Although Italian is the primary language of Italy, there are a number of protected Linguistic Minorities in the country.
|Arbëreshë||Calabria, Basilicata, Molise, Sicilly||90,000||spoken by the Arbëreshë|
|Franco-Provençal||Aosta Valley, Calabria, Piedmont, Puglia||70,000|
|German||Aosta Valley, Trentino-Alto Adige||225,000|
|Griko||Calabria, Puglia||20,000||a form of Greek spoken by the Greek ethnic minority|
Italian law states that these minority languages and cultures should be preserved and promoted. It decrees that, among other things, these languages and cultures can be taught in schools, that the official documents and acts are bilingual, and that the local language can be used for territorial broadcasting information.
Some of the protected languages are commonly spoken but not frequently written. For example, bilingual web sites are not common. The exceptions are related in particular to border regions which speak Italian as second language, e.g. the German speaking areas of Trentino-Alto Adige region and the French speaking Aosta Valley, whose official web sites are frequently bi- or multi-lingual, especially those of public bodies that by law have to provide bilingual information.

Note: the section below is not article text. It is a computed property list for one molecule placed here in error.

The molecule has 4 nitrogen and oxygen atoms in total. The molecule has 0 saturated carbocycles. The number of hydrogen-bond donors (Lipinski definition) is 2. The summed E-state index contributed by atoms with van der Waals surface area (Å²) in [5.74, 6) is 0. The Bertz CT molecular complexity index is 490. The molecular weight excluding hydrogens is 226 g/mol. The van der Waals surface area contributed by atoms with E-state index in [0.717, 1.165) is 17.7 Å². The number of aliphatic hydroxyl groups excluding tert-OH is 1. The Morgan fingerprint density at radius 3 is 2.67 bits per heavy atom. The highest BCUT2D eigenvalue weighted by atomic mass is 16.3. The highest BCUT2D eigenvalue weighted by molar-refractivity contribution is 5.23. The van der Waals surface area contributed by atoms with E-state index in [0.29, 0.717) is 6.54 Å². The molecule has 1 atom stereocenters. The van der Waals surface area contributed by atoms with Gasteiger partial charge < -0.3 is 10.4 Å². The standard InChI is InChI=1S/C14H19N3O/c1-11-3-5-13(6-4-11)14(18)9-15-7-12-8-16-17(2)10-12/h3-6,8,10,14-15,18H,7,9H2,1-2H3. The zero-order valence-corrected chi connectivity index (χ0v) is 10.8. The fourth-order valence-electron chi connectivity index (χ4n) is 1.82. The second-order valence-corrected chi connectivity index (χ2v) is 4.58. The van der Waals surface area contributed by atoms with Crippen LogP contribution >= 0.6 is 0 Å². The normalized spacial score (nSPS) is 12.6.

For the same reason, to date, only four of the linguistic minorities in Italy are provided for with programmes broadcast by the national public broadcaster RAI: the French speakers of the Aosta Valley, the German speakers of South Tyrol, the Ladin speakers in the Dolomites and the Slovenian speakers of Trieste.
The video shows a clip from Star Trek overdubbed in Friulano.
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